Franck Tchang, on the ASI website: “The LiveLine cables combine solid-core copper conductors for the hot run and solid-core silver for the return. Added are 2mm splices of the five resonator alloys to all ends. The sequencing of splices is different for the send/receive ends, different for the hot and return legs. An additional splice inserts at the center point of each conductor’s total length. Conductor gauge and code of alloy splicing are unique for each cable category.”
In short: the cable uses not only copper and silver but several other small pieces of metal alloy to arrive at the maker’s intended sound.
The special tweaking notwithstanding, the cable still behaves as one would expect from a typical solid core cable. Practically this means that the cable is somewhat stiff and bouncy, but it can be very easily bent into shape. Soundwise, like other solid core cables, the bass is nicely upbeat, well-formed and articulate and the overall feeling is of a low-smearing sound.
Unlike other solid core cables I have heard, however, there is a certain sweetness and harmonic texture and a nice fullness in the bass, preventing the sound of becoming overly clean or clinical. While not the most lyrical cable, its sound is very pure and honest and highly enjoyable. Dynamics are great and the overall feeling is of a highly lifelike sound, which I think is precisely what the maker was after.
Of the setups I tried it in, the cable works best in the context of fuller sounding systems, such as my own main Jeff Rowland/Apogee Diva setup as well as in SET-based setups as evidenced by a friend’s Ayon/VAIC/AvantGarde setup which is momentarily on a visit in my listening room. (link is not yet active at the time of writing). While the Ayon Crossfire III amp works surprisingly well with the Transparent Reference XL speaker cable, the VAIC Reference 520 monos can sound too dull or woolly with them. The substitution of the ASI here brings a much more transparent and lively sound.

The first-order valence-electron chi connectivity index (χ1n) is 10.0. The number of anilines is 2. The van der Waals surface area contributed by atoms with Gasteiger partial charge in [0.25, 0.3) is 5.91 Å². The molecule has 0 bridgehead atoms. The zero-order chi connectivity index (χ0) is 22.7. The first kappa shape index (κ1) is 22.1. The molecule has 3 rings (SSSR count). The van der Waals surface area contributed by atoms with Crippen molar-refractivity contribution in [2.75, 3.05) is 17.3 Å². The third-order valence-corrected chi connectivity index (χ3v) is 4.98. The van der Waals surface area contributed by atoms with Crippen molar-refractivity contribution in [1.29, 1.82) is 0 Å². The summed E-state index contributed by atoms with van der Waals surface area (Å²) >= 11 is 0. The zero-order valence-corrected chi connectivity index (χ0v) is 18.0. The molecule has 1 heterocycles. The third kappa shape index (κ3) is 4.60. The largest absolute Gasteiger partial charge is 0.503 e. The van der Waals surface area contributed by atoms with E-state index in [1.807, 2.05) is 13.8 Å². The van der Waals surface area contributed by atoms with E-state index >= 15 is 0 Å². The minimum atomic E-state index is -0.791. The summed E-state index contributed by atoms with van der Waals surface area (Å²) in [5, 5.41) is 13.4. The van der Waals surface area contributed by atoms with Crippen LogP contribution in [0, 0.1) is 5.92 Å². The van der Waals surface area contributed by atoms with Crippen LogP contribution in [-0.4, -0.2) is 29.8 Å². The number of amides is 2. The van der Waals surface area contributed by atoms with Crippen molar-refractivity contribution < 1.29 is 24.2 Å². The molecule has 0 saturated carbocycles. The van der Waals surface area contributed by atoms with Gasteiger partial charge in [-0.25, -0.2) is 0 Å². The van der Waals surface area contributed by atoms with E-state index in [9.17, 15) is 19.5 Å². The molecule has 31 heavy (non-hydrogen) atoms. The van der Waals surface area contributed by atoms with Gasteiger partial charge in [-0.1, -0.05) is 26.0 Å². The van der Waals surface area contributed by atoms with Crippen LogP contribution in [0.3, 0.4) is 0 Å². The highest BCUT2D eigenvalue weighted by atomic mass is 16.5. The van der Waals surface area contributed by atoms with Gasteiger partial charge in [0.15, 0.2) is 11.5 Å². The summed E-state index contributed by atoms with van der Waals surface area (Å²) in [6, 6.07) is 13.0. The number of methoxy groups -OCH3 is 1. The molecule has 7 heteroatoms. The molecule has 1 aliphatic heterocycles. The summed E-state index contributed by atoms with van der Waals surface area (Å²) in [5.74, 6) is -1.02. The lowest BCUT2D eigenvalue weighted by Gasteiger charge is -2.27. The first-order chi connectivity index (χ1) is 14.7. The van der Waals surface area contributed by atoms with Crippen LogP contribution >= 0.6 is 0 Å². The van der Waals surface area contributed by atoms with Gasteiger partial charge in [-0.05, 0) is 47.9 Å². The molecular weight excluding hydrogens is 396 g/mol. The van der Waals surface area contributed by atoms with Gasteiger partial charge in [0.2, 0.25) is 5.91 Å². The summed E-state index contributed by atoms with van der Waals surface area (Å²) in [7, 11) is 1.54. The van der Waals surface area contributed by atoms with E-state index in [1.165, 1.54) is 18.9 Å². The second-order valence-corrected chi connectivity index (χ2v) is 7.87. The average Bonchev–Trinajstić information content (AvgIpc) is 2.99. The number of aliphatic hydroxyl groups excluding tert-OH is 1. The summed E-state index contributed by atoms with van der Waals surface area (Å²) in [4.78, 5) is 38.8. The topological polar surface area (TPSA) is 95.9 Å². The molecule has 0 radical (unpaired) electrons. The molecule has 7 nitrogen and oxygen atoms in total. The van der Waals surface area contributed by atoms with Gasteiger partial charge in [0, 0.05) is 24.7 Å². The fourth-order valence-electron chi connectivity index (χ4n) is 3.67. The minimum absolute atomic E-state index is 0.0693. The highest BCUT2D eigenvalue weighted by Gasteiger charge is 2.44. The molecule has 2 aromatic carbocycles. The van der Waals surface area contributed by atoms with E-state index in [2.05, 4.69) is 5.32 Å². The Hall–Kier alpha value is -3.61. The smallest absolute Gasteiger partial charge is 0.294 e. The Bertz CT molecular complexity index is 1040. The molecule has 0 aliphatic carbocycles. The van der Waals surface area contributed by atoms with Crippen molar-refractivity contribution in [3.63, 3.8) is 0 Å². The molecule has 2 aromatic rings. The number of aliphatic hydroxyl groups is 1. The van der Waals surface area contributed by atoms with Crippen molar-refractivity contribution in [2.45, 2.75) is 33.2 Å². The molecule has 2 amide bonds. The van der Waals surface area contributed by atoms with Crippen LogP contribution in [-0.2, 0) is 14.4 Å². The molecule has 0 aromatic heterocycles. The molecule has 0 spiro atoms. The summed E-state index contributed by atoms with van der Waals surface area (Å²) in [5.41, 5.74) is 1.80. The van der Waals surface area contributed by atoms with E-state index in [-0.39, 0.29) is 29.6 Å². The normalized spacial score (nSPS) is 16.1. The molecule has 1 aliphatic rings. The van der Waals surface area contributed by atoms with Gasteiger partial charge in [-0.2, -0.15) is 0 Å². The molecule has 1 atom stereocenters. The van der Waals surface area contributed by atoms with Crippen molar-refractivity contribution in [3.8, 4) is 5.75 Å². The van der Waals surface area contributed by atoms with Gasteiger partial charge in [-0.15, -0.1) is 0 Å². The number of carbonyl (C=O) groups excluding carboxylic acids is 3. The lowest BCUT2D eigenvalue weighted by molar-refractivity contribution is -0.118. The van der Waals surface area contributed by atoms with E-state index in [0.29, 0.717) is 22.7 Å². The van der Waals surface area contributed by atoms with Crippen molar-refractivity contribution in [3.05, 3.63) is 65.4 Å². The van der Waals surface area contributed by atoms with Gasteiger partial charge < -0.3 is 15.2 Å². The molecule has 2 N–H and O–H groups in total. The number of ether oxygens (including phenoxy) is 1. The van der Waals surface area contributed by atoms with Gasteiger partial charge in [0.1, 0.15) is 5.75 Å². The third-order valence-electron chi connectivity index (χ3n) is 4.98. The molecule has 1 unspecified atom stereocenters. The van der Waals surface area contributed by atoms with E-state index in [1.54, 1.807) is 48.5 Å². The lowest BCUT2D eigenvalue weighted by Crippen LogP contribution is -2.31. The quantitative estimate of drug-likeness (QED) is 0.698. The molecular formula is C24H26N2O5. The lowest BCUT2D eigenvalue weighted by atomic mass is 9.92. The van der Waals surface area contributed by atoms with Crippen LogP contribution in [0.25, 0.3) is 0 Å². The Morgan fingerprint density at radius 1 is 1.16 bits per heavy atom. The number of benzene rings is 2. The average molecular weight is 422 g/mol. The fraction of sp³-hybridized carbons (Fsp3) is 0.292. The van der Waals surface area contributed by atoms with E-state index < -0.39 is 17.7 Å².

In these setups, the ASI lends a nicely open and communicative quality to the music without taking away any body or substance. With the AvantGarde speakers, there is a lift in midrange presence that can tend to be peaky at times, but that is inherent to the speakers, not as much to be attributed to the ASI. Liveliness and articulation, in any event, are much improved compared to the resident Transparent Reference XL cables, and some soundstage width is traded for better focus and resolution. The Transparent cable offers a very nicely filtered, forgiving and smooth sound but the ASI has certainly triggered me to look beyond that brand.
The ASI cables work less well in my secondary setup between Devialet 120 and Martin Logan Ethos. Here they also bring more liveliness and transparency to the table but are making the sound slightly too matter-of-fact, reducing emotional involvement in the process. The cable normally used in this setup is a Symo LS4x, which admittedly sounds less solid and pure than the ASI, but in this context has more organic flow, which I think is required with the Logans.
In the end, as always it is all about balance, a cable needs to fit the system that it is used in, as well as match the taste of the user. Solid core cables often have better bass and transparency than braided variants, but this usually comes along with a certain clinical quality in the midrange and a dryness in the treble. From my initial results in the two big setups, I must admit to being quite intrigued by these cables’ lifelike character and absence of the typical solid core downsides.